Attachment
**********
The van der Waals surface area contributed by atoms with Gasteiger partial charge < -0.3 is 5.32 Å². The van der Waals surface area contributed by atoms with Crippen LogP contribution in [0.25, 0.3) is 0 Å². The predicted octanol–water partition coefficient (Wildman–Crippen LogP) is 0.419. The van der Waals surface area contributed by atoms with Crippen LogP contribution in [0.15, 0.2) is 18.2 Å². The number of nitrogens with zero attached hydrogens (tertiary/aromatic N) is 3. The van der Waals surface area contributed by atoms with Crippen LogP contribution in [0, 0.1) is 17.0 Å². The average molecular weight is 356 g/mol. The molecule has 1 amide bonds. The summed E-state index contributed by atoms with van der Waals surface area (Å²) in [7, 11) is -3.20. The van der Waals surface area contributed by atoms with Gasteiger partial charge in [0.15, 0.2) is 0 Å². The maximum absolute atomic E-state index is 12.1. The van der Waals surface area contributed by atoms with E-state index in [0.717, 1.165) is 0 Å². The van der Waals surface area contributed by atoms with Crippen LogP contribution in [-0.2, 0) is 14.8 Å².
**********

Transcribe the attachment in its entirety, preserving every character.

The van der Waals surface area contributed by atoms with Gasteiger partial charge < -0.3 is 5.32 Å². The van der Waals surface area contributed by atoms with Crippen LogP contribution in [0.25, 0.3) is 0 Å². The predicted octanol–water partition coefficient (Wildman–Crippen LogP) is 0.419. The van der Waals surface area contributed by atoms with Crippen LogP contribution in [0.15, 0.2) is 18.2 Å². The number of nitrogens with zero attached hydrogens (tertiary/aromatic N) is 3. The van der Waals surface area contributed by atoms with Crippen LogP contribution in [0, 0.1) is 17.0 Å². The average molecular weight is 356 g/mol. The molecule has 1 amide bonds. The summed E-state index contributed by atoms with van der Waals surface area (Å²) in [7, 11) is -3.20. The van der Waals surface area contributed by atoms with Gasteiger partial charge in [0.15, 0.2) is 0 Å². The maximum absolute atomic E-state index is 12.1. The van der Waals surface area contributed by atoms with E-state index in [0.717, 1.165) is 0 Å². The van der Waals surface area contributed by atoms with Crippen LogP contribution in [-0.2, 0) is 14.8 Å².